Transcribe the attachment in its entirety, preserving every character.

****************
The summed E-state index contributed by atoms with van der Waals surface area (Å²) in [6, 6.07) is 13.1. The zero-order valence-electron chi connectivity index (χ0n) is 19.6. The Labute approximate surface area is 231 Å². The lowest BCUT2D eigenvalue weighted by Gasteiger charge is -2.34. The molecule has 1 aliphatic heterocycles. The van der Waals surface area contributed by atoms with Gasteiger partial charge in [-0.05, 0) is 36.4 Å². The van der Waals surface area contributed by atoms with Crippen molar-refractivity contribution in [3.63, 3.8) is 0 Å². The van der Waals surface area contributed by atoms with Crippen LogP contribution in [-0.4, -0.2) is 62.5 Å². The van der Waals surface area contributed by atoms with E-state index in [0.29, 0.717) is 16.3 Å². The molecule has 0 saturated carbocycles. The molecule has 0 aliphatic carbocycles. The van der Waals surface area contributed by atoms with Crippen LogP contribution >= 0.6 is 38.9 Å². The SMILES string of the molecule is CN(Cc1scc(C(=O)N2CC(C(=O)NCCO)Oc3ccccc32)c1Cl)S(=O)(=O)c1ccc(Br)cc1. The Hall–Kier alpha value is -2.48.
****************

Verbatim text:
The summed E-state index contributed by atoms with van der Waals surface area (Å²) in [6, 6.07) is 13.1. The zero-order valence-electron chi connectivity index (χ0n) is 19.6. The Labute approximate surface area is 231 Å². The lowest BCUT2D eigenvalue weighted by Gasteiger charge is -2.34. The molecule has 1 aliphatic heterocycles. The van der Waals surface area contributed by atoms with Gasteiger partial charge in [-0.05, 0) is 36.4 Å². The van der Waals surface area contributed by atoms with Crippen molar-refractivity contribution in [3.63, 3.8) is 0 Å². The van der Waals surface area contributed by atoms with Crippen LogP contribution in [-0.4, -0.2) is 62.5 Å². The van der Waals surface area contributed by atoms with E-state index in [0.29, 0.717) is 16.3 Å². The molecule has 0 saturated carbocycles. The molecule has 0 aliphatic carbocycles. The van der Waals surface area contributed by atoms with Crippen LogP contribution >= 0.6 is 38.9 Å². The SMILES string of the molecule is CN(Cc1scc(C(=O)N2CC(C(=O)NCCO)Oc3ccccc32)c1Cl)S(=O)(=O)c1ccc(Br)cc1. The Hall–Kier alpha value is -2.48.